A dedicated field researcher, Paredes traveled the Lower Rio Grande border, collecting corridos (Mexican American ballads) and folktales from farmers, ranchers, folksingers, and others. Many of his tapes are housed in the Folklore Library at the University of Texas at Austin. His doctoral thesis, "With His Pistol in His Hand" — which was made into a public television film — is considered a classic study of the border ballad. "It illuminates the folk psychology of the Mexican border folk," according to The Centennial Index: One Hundred Years of the Journal of American Folklore. "It also indicates how folklore sources can contribute to historical knowledge."
In Folktales of Mexico, Paredes wrote that folklore in Mexico and the United States is a blend of "imported, indigenous and American-historical traditions," molded by a combination of "colonization, the westward movement, Negro slavery, immigration, regionalism, the rhetoric of democracy, and the technology of the mass media." Animal folktales, like "The Ram in the Chile Patch" and "Perez the Mouse," are among the stories he collected for the book. "Folktales of wonder and adventure still are told in Mexican villages and towns with all the old embellishments," he observed.
Paredes's 1976 book, A Texas-Mexican Cancionero: Folksongs of the Lower Border, was "among the first folksong volumes to emphasize Mexican rather than Spanish heritage," John O. West noted in Mexican-American Folklore. Paredes collected the words and music of 66 folksongs from the Texas-Mexican border, and added his own historical information and interpretation of each one. "The total reveals a scholar with an impressive command of border folksong," West claimed. In addition, the book was deemed appropriate for both scholars and general readers.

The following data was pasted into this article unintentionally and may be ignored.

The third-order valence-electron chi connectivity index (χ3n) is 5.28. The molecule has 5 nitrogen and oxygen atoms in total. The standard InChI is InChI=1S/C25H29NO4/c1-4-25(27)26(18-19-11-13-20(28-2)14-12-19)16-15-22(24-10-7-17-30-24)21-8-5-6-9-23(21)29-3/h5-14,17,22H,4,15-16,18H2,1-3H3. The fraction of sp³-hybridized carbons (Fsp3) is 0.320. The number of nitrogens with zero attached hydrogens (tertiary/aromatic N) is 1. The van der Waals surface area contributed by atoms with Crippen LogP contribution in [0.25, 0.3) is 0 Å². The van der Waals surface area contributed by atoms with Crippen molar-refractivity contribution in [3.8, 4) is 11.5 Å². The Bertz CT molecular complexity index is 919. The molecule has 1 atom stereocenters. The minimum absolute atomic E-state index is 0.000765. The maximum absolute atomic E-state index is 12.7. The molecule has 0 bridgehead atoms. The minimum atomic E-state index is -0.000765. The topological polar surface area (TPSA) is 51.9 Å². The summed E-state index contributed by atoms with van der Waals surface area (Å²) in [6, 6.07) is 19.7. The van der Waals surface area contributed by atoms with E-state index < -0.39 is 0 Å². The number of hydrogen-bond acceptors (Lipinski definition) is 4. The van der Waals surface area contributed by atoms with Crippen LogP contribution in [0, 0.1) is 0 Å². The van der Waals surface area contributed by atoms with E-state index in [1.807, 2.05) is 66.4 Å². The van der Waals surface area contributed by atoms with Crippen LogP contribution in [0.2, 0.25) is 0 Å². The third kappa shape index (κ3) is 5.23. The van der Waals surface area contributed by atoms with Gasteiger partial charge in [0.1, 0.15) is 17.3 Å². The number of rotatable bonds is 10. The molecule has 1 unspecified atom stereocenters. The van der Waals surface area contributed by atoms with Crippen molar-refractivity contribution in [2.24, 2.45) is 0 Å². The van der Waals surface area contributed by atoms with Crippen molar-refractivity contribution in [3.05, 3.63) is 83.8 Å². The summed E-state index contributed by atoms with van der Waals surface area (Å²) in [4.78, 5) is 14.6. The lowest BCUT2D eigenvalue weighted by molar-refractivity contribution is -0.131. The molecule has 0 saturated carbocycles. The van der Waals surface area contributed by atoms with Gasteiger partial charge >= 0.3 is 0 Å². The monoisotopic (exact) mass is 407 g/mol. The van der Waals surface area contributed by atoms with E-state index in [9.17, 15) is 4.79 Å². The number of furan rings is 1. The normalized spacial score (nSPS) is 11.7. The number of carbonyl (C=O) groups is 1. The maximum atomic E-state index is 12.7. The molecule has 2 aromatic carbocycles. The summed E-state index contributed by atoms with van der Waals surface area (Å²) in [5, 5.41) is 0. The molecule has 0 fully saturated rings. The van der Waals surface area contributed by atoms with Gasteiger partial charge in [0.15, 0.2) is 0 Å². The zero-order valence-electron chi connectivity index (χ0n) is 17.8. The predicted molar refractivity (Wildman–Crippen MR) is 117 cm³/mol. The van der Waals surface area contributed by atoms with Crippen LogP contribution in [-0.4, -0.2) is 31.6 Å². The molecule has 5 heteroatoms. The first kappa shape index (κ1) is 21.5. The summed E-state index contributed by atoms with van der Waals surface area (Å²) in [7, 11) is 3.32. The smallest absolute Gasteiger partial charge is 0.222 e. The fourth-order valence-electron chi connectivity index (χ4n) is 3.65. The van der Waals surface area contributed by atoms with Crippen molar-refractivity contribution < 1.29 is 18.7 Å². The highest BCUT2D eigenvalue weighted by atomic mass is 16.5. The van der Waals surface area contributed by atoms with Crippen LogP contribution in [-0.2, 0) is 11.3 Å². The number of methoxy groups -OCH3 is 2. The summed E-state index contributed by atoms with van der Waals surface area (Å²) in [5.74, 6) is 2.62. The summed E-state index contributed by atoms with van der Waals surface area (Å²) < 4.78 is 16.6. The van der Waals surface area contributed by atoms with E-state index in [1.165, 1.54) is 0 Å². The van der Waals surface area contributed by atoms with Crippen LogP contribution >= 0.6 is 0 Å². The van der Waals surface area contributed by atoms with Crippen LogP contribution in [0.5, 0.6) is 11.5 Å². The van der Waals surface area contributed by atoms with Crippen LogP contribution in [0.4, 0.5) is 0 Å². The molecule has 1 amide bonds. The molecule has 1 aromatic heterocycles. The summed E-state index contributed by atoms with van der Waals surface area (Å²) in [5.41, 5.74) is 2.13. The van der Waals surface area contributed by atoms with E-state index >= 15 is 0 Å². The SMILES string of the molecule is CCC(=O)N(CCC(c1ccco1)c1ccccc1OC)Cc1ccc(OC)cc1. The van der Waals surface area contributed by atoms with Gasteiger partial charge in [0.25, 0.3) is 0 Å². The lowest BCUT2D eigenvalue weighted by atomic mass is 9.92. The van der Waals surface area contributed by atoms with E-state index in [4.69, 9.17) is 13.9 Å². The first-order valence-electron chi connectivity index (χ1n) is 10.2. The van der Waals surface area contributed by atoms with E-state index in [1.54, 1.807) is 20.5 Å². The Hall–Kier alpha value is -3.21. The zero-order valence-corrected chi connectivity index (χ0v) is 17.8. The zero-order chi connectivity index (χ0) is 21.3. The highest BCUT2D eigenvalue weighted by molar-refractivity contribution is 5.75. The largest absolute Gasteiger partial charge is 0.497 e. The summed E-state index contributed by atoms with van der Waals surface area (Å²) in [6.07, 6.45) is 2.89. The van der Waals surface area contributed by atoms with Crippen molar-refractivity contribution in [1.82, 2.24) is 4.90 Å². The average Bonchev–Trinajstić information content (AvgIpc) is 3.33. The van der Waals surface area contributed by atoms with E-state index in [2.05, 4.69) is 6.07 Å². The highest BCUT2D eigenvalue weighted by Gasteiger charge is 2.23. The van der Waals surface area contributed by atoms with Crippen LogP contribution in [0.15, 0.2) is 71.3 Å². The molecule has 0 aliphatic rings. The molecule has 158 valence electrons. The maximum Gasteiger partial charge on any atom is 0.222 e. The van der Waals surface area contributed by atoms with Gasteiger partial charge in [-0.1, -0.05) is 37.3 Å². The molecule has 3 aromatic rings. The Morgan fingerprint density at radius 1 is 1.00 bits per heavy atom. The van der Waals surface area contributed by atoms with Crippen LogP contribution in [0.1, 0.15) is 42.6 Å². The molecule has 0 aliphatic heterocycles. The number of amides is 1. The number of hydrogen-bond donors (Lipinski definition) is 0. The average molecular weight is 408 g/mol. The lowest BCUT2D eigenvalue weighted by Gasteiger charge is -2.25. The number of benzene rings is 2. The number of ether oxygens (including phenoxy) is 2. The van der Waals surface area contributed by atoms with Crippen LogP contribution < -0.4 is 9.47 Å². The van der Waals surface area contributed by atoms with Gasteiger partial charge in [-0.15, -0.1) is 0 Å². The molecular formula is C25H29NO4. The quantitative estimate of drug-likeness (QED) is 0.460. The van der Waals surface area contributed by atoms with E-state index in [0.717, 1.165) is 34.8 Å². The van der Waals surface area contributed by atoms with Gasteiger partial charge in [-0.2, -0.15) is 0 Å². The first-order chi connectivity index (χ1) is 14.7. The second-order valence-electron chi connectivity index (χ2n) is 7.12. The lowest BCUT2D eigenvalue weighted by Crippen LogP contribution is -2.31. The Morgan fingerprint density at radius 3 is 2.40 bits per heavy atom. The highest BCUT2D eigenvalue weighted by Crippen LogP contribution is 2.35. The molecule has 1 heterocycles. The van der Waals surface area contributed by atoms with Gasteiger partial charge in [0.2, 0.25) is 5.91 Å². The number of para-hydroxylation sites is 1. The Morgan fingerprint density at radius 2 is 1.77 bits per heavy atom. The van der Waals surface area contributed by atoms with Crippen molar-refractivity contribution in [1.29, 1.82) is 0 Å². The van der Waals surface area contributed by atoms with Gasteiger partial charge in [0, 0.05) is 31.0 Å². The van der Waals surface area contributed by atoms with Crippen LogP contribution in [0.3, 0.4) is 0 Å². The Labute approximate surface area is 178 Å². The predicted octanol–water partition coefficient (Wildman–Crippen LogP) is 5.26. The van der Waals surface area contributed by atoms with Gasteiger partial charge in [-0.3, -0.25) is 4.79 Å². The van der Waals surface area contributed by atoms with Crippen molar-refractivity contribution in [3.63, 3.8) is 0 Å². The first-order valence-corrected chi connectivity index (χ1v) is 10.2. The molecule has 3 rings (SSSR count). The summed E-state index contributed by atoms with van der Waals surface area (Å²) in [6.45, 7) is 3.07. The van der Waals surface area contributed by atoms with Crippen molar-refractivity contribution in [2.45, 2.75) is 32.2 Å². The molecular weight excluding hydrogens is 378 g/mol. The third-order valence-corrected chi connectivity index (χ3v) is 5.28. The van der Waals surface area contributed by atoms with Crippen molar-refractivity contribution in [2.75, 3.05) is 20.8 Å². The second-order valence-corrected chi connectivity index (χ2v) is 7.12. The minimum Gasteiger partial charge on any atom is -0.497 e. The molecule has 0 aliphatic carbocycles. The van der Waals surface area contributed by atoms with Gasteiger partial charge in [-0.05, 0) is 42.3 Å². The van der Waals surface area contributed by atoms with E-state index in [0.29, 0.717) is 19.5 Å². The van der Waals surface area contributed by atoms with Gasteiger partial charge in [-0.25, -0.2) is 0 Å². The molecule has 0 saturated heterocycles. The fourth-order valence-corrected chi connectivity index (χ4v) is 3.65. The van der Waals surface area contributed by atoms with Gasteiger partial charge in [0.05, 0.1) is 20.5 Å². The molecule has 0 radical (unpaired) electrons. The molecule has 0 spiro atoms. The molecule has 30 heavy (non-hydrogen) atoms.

Paredes was not only a scholar, but a cultural advocate who cared deeply about the history and people of his region. In the dedication to "With His Pistol in His Hand," Paredes wrote: "To the memory of my father, who rode a raid or two with Catarino Garza; and to all those old men who sat around on summer-nights, in the days when there was a chaparral, smoking their cornhusk cigarettes and talking in low, gentle voices about violent things; while I listened."
Paredes worked well into his 70s. Folklore and Culture of the Texas-American Border appeared in 1992. His efforts at fiction and poetry came to fruition with the publication of a novel, George Washington Gomez (1990), and a poetry collection, Between Two Worlds (1991). "These imaginary works address the predicaments of contemporary Chicano/a cultural politics, identity formation, and social transformation," Saldivar stated. Paredes's short-story collection, The Hammon and the Beans, published in 1994 but mostly written in the 1930s and 1940s, vividly describes the Brownsville of his youth, where Mexican Americans struggled against poverty, prejudice, and loss of cultural identity.
Paredes married Consuelo Silva in 1939. After the marriage ended, he wed Amelia Sidzu Naeamine in 1948. Paredes dedicated some of his many books to his four children, Julia, Americo, Jr. Alan, and Vicente. In 1989, Paredes was honored by the National Endowment for the Humanities with the Charles Frankel Prize for his lifelong contributions to the humanities. The government of Mexico in 1990 awarded him the Order of the Aztec Eagle, the highest award to non-citizens for preserving Mexican culture. Paredes died at the age of 83 in 1999.
Jackson, Bruce, Taft, Michael, and Harvey S. Axelrod, eds., The
Centennial Index: One Hundred Years of the Journal of American Folkore,
(Washington, DC: American Folklore Society, 1988).
Ryan, Bryan, ed., Hispanic Writers, (Detroit: Gale, 1991).
West, John O., Mexican-American Folklore, (Little Rock, August House, 1988).
Biography Resource Center, Gale, 1999.